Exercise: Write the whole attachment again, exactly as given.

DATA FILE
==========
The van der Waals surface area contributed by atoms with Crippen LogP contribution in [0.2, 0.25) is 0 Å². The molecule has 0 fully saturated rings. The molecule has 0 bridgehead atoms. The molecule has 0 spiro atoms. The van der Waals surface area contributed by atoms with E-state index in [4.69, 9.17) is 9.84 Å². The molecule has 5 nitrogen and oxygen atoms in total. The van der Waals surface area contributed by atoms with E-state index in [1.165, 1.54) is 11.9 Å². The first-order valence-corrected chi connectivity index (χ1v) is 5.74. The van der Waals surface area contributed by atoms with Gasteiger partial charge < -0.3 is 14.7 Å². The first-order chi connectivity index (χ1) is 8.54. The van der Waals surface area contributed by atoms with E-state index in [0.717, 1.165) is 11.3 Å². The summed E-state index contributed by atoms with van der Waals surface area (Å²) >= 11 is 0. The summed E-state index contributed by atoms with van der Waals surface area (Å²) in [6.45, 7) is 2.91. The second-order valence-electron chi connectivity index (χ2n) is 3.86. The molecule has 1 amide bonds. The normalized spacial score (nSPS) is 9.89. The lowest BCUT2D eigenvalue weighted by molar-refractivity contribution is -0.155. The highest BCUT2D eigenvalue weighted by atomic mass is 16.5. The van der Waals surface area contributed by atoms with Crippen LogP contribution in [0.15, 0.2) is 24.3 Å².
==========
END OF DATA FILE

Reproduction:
The van der Waals surface area contributed by atoms with Crippen LogP contribution in [0.2, 0.25) is 0 Å². The molecule has 0 fully saturated rings. The molecule has 0 bridgehead atoms. The molecule has 0 spiro atoms. The van der Waals surface area contributed by atoms with E-state index in [4.69, 9.17) is 9.84 Å². The molecule has 5 nitrogen and oxygen atoms in total. The van der Waals surface area contributed by atoms with E-state index in [1.165, 1.54) is 11.9 Å². The first-order valence-corrected chi connectivity index (χ1v) is 5.74. The van der Waals surface area contributed by atoms with Gasteiger partial charge < -0.3 is 14.7 Å². The first-order chi connectivity index (χ1) is 8.54. The van der Waals surface area contributed by atoms with E-state index in [0.717, 1.165) is 11.3 Å². The summed E-state index contributed by atoms with van der Waals surface area (Å²) >= 11 is 0. The summed E-state index contributed by atoms with van der Waals surface area (Å²) in [6.45, 7) is 2.91. The second-order valence-electron chi connectivity index (χ2n) is 3.86. The molecule has 1 amide bonds. The normalized spacial score (nSPS) is 9.89. The lowest BCUT2D eigenvalue weighted by molar-refractivity contribution is -0.155. The highest BCUT2D eigenvalue weighted by atomic mass is 16.5. The van der Waals surface area contributed by atoms with Crippen LogP contribution in [0.15, 0.2) is 24.3 Å².